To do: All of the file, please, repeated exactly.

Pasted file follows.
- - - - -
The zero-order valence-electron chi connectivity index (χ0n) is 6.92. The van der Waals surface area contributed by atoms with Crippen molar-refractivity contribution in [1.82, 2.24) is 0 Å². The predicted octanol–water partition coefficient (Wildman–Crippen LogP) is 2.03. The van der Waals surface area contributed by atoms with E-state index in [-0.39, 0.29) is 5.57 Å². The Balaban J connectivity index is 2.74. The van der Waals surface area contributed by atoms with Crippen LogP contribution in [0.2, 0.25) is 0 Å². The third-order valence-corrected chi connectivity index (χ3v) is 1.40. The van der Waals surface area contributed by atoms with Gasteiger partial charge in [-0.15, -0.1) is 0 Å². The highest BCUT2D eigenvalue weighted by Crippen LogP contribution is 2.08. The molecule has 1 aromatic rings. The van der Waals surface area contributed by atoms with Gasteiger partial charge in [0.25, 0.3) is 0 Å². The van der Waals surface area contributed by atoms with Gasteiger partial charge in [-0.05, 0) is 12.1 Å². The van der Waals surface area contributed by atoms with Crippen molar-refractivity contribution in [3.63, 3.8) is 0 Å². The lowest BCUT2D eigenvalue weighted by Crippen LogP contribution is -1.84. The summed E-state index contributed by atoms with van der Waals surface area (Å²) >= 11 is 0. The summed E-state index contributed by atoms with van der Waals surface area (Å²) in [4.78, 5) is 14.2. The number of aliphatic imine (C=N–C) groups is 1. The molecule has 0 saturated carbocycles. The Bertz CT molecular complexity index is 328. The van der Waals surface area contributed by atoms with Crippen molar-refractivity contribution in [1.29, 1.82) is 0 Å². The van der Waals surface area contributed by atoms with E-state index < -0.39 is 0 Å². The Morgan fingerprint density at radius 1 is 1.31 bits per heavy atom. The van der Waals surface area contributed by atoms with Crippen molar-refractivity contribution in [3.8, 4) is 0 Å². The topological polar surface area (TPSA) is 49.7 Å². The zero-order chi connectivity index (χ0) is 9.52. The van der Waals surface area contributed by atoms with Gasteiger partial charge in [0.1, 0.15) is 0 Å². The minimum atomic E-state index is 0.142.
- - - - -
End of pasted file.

The zero-order valence-electron chi connectivity index (χ0n) is 6.92. The van der Waals surface area contributed by atoms with Crippen molar-refractivity contribution in [1.82, 2.24) is 0 Å². The predicted octanol–water partition coefficient (Wildman–Crippen LogP) is 2.03. The van der Waals surface area contributed by atoms with E-state index in [-0.39, 0.29) is 5.57 Å². The Balaban J connectivity index is 2.74. The van der Waals surface area contributed by atoms with Crippen LogP contribution in [0.2, 0.25) is 0 Å². The third-order valence-corrected chi connectivity index (χ3v) is 1.40. The van der Waals surface area contributed by atoms with Gasteiger partial charge in [-0.15, -0.1) is 0 Å². The highest BCUT2D eigenvalue weighted by Crippen LogP contribution is 2.08. The molecule has 1 aromatic rings. The van der Waals surface area contributed by atoms with Gasteiger partial charge in [0.25, 0.3) is 0 Å². The van der Waals surface area contributed by atoms with Gasteiger partial charge in [-0.05, 0) is 12.1 Å². The van der Waals surface area contributed by atoms with Crippen molar-refractivity contribution in [3.63, 3.8) is 0 Å². The lowest BCUT2D eigenvalue weighted by Crippen LogP contribution is -1.84. The summed E-state index contributed by atoms with van der Waals surface area (Å²) >= 11 is 0. The summed E-state index contributed by atoms with van der Waals surface area (Å²) in [4.78, 5) is 14.2. The number of aliphatic imine (C=N–C) groups is 1. The molecule has 0 saturated carbocycles. The Bertz CT molecular complexity index is 328. The van der Waals surface area contributed by atoms with Crippen molar-refractivity contribution in [1.29, 1.82) is 0 Å². The van der Waals surface area contributed by atoms with E-state index < -0.39 is 0 Å². The Morgan fingerprint density at radius 1 is 1.31 bits per heavy atom. The van der Waals surface area contributed by atoms with Crippen molar-refractivity contribution in [3.8, 4) is 0 Å². The topological polar surface area (TPSA) is 49.7 Å². The zero-order chi connectivity index (χ0) is 9.52. The van der Waals surface area contributed by atoms with Gasteiger partial charge in [0.1, 0.15) is 0 Å². The minimum atomic E-state index is 0.142.